17 Arrested Blockading Light Rail Before Super Bowl LII

Minneapolis, MN – Mere hours before the Super Bowl LII kickoff, activists used lockboxes and U-locks to blockade a light rail station just blocks away from the Super Bowl venue, US Bank Stadium. The blockade opened space for Black folks to deliver demands, explain what ‘Black joy’ means to them, dance, and chat. 17 people were arrested, booked, and released with citations.

Unicorn Riot was live during the action. Check out our tweet thread of the action by clicking into the tweet below.

Activists from the Black Visions Collective organized the action which featured a caravan to the West Bank station, where folks ran to the light rail platform and locked arms stopping light rail traffic for two hours.

Donning black and yellow shirts reading “You Can’t Play With Black Lives” on the front and “No More 45” (a reference to Donald Trump) on the back, the groups split into three. One group held space on each side of the light rail platform and one group provided press with choreographed speeches and dances of resistance. At one point the speakout group took a knee, saying “We stand with Black athletes that kneel for Black Lives.

The action extended the full length of each light rail platform, east and west. People’s arms were locked together using lock boxes; three people also attached themselves to the fence with U-locks around their necks.

We spoke to two people with bike locks around their necks to see why they were putting their safety on the line. One of them told us they were locked at the neck to “stand up against the corporate greed” that the Super Bowl represents.

They said they were protesting how the city has diverted public resources into a private, corporate event and demanding allocation of resources to the “people that live here, the homeless people, the people of color, the trans folks, the queer folks, and everybody who is vastly more deserving than anybody who is in that stadium right now of the resources and the amount of money contributed.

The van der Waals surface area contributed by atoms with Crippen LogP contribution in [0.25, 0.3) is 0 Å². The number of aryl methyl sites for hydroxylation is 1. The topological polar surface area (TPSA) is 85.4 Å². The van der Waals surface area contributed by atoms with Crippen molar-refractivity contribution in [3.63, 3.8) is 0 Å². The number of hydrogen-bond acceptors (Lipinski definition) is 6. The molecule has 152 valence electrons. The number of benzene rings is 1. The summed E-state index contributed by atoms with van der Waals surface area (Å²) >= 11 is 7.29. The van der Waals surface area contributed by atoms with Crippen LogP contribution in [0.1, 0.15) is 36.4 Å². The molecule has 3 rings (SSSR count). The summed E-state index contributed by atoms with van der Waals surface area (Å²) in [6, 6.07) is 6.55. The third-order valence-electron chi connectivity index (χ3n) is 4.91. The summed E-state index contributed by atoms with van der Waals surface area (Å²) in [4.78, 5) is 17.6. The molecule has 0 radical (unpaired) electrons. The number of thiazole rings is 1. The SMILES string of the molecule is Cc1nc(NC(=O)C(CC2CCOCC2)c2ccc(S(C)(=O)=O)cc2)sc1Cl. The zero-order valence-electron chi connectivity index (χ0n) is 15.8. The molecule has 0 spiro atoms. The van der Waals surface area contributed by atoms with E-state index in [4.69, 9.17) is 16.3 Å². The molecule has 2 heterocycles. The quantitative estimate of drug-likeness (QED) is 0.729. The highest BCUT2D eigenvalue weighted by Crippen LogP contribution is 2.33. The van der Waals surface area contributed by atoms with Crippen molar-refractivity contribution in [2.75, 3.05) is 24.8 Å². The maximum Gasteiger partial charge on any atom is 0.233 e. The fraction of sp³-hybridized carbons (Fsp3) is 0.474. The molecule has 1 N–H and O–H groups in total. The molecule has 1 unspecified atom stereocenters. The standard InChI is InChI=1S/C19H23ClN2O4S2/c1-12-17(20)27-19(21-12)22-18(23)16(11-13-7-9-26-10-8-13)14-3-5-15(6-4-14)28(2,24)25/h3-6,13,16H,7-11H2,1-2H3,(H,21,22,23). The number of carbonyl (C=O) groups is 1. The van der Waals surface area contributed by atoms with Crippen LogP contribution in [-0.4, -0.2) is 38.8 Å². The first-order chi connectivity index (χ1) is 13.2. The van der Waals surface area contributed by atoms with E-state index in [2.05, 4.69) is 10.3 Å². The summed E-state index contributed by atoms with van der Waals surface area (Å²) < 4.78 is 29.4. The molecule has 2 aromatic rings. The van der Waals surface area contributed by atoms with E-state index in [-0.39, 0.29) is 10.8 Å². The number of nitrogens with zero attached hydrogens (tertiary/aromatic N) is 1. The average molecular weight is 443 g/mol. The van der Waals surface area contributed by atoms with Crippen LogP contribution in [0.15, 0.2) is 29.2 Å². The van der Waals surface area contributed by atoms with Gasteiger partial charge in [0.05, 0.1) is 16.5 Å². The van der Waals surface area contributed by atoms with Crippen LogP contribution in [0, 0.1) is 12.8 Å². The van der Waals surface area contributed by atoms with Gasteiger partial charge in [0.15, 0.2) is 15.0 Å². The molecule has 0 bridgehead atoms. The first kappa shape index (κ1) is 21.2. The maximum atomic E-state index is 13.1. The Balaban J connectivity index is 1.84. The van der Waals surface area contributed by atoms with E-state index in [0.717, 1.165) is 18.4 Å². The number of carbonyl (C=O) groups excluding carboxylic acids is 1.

Divestment from police was the main demand and continual focus of the action:

Divest from policing. Put that money in communities so we can take care of ourselves. We don’t need law enforcement, we need people to be able to take of themselves and they’ve been denying us that.” – Jason Sole

The crowd gathered at the light rail blockade read demands, spoke about what ‘Black joy’ means to them in a dance-off type of circle, and sang songs during the time it took for authorities to craft a plan to extract the people with lock boxes who were blocking the train tracks.

Firefighters taking orders from Metro Transit police officers moved in on the group and began cutting through the lockboxes. Authorities had some difficulty removing an individual who had U-locked themselves to the fence, but they eventually managed to extract all of the blockaders. Physical actions by law enforcement to dismantle the blockade lasted about thirty minutes start to finish.

All of those that were arrested had their possessions inventoried and were placed into flex cuffs and loaded onto a Metro Transit bus. They were brought downtown, booked, and released from custody with a citation.

Watch the livestream of the action below:

As the action on the light rail was coming to an end, another action was happening on the Southside of Minneapolis at Peavey Park, about 15 blocks from the US Bank Stadium. The crowd of hundreds gathered for the ‘anti-racist anti-corporate’ march, headed north towards the Super Bowl venue, and crowded outside of an entrance to the stadium, making it almost impossible to get in, with attendees seen squeezing in between protesters to get through.

Marchers all ‘took a knee’ en masse, as have NFL athletes Colin Kaepernick and others in protest against racism (because of such acts Kaepernick remains unsigned by the NFL).

After holding space outside the stadium for a while longer, the large crowd of protesters marched away and eventually dispersed. Unicorn Riot was live for the event:

By Niko Georgiades

Check out all of our Super Bowl coverage in the links below:

Unicorn Riot reporting on Super Bowl LII:

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